A federal court judge in California sided with Lance Armstrong and dismissed a class action that alleged he falsely advertised in his autobiographies that he never took performance-enhancing drugs.

In the January 2013 complaint filed after Armstrong confessed to years of doping, class members said they never would have purchased his books – including It’s Not About the Bike and Every Second Counts – if they knew the story was a “fairy tale.” The suit also challenged the marketing materials and other promotional efforts accompanying the books, which the class contended should be classified as unprotected commercial speech.

But U.S. District Court Judge Morrison C. England ruled otherwise, granting Armstrong’s anti-SLAPP (“strategic lawsuits against public participation”) claim in his motion to dismiss. California’s anti-SLAPP law is designed to prevent meritless suits that seek to chill the valid exercise of speaking out on issues of public interest.

Armstrong’s books – first his autobiographies, followed by three others – constituted conduct in furtherance of the exercise of his First Amendment rights, the court said. As a person in the public eye and a topic of widespread public interest, Armstrong’s writings about his life, image, cycling career, and doping were directly connected to the interest about him.

Anti-SLAPP protection does extend to illegal acts committed by defendants. The court concluded, however, that Armstrong’s lies about his use of performance-enhancing drugs did not amount to illegal conduct that would not be shielded by the anti-SLAPP statute. “Plaintiffs fail to provide conclusive evidence that the conduct at issue – Armstrong’s statements that he did not dope, the content of the book, and the promotional materials for the book – is criminally illegal,” the court said. Although the plaintiffs pointed to Armstrong’s smuggling or trafficking of drugs, “drug trafficking and criminal conspiracy is simply not the conduct at issue in this case. The conduct at issue is the speech about the book and Armstrong’s speech about whether he used drugs. Armstrong’s lies about his use of drugs are simply not criminal conduct.”

The putative class members also failed to establish a likelihood of success on their claims, as required by the statute. Statements contained within the books were not commercial speech, the court said, and therefore entitled to the full protection of the First Amendment. In declining to find that Armstrong himself was a “brand” or “product,” the court ruled that his public statements denying his use of drugs were also noncommercial. Finally, the promotional statements relating to Armstrong’s books – despite the court’s determination that they contained “mixed content” of both a commercial and noncommercial nature – were also entitled to free speech protections because they were “inextricably intertwined” with the otherwise fully protected speech.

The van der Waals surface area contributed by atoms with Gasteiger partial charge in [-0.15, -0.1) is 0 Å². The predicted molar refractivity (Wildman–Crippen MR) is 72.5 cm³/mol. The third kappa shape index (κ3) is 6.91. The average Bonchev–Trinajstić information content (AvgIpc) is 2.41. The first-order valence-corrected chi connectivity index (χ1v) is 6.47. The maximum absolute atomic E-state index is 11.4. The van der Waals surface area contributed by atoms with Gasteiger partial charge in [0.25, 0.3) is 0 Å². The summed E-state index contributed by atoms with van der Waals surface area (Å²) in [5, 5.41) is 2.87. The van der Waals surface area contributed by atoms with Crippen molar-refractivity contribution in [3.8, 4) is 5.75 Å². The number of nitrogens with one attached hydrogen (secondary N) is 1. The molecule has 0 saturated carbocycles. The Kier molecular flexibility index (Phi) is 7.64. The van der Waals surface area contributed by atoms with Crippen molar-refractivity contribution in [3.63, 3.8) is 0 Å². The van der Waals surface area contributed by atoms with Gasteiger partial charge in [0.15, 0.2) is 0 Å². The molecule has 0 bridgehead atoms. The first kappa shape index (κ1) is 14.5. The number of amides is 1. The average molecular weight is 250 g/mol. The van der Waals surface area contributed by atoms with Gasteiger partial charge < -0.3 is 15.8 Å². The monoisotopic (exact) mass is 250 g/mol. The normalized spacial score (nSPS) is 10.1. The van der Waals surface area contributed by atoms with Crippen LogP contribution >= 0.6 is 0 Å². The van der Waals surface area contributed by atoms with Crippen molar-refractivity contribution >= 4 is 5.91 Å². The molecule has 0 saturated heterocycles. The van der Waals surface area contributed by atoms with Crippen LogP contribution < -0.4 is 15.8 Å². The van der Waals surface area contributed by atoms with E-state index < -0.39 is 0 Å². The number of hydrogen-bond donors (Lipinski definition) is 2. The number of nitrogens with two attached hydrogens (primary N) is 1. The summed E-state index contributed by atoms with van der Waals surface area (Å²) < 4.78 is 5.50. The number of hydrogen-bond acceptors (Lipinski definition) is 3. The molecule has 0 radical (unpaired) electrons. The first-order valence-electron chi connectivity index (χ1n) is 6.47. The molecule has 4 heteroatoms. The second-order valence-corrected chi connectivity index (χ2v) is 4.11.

“The economic reality in this age of technology is that publishing companies and authors must promote the books they publish and write in order to sell them, if publishing houses are to continue to operate and books are to continue to be sold in paper and hard copies,” the judge wrote. The judge found hard to separate the promotional materials for the books from the books themselves. “As such, the promotional materials relating to the books are inextricably intertwined with the books’ contents, which is non-commercial speech. Thus, these promotional materials are also entitled to full First Amendment protection as non-commercial speech.”

Fraud claims similarly did not pass judicial muster. “Plaintiffs here provide absolutely no authority for the notion that the words ‘biography’ and ‘nonfiction’ are guarantees that the work contains only statements that are one hundred percent factual,” Judge England wrote. “Indeed, speaking about oneself is precisely when people are most likely to exaggerate, obfuscate, embellish, omit key facts, or tell tall tales.”